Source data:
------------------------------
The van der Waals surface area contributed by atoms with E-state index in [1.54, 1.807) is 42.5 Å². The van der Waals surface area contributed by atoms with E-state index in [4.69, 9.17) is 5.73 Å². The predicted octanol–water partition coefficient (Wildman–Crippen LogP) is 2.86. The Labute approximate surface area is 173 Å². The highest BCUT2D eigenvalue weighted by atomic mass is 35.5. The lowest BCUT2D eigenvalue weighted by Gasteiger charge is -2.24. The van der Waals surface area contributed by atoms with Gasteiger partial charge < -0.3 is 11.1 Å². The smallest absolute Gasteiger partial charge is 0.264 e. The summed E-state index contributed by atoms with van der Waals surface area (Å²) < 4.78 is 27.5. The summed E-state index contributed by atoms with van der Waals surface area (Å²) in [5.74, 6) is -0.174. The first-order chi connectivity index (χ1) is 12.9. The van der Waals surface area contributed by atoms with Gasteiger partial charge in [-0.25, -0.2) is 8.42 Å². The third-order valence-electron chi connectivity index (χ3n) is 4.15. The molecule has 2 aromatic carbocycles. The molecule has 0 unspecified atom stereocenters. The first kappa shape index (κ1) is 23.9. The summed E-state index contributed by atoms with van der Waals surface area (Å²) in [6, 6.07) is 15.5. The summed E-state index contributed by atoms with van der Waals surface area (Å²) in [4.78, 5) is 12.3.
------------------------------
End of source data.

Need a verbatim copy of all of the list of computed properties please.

The van der Waals surface area contributed by atoms with E-state index in [1.54, 1.807) is 42.5 Å². The van der Waals surface area contributed by atoms with E-state index in [4.69, 9.17) is 5.73 Å². The predicted octanol–water partition coefficient (Wildman–Crippen LogP) is 2.86. The Labute approximate surface area is 173 Å². The highest BCUT2D eigenvalue weighted by atomic mass is 35.5. The lowest BCUT2D eigenvalue weighted by Gasteiger charge is -2.24. The van der Waals surface area contributed by atoms with Gasteiger partial charge < -0.3 is 11.1 Å². The smallest absolute Gasteiger partial charge is 0.264 e. The summed E-state index contributed by atoms with van der Waals surface area (Å²) < 4.78 is 27.5. The summed E-state index contributed by atoms with van der Waals surface area (Å²) in [5.74, 6) is -0.174. The first-order chi connectivity index (χ1) is 12.9. The van der Waals surface area contributed by atoms with Gasteiger partial charge in [-0.25, -0.2) is 8.42 Å². The third-order valence-electron chi connectivity index (χ3n) is 4.15. The molecule has 2 aromatic carbocycles. The molecule has 0 unspecified atom stereocenters. The first kappa shape index (κ1) is 23.9. The summed E-state index contributed by atoms with van der Waals surface area (Å²) in [6, 6.07) is 15.5. The summed E-state index contributed by atoms with van der Waals surface area (Å²) in [4.78, 5) is 12.3.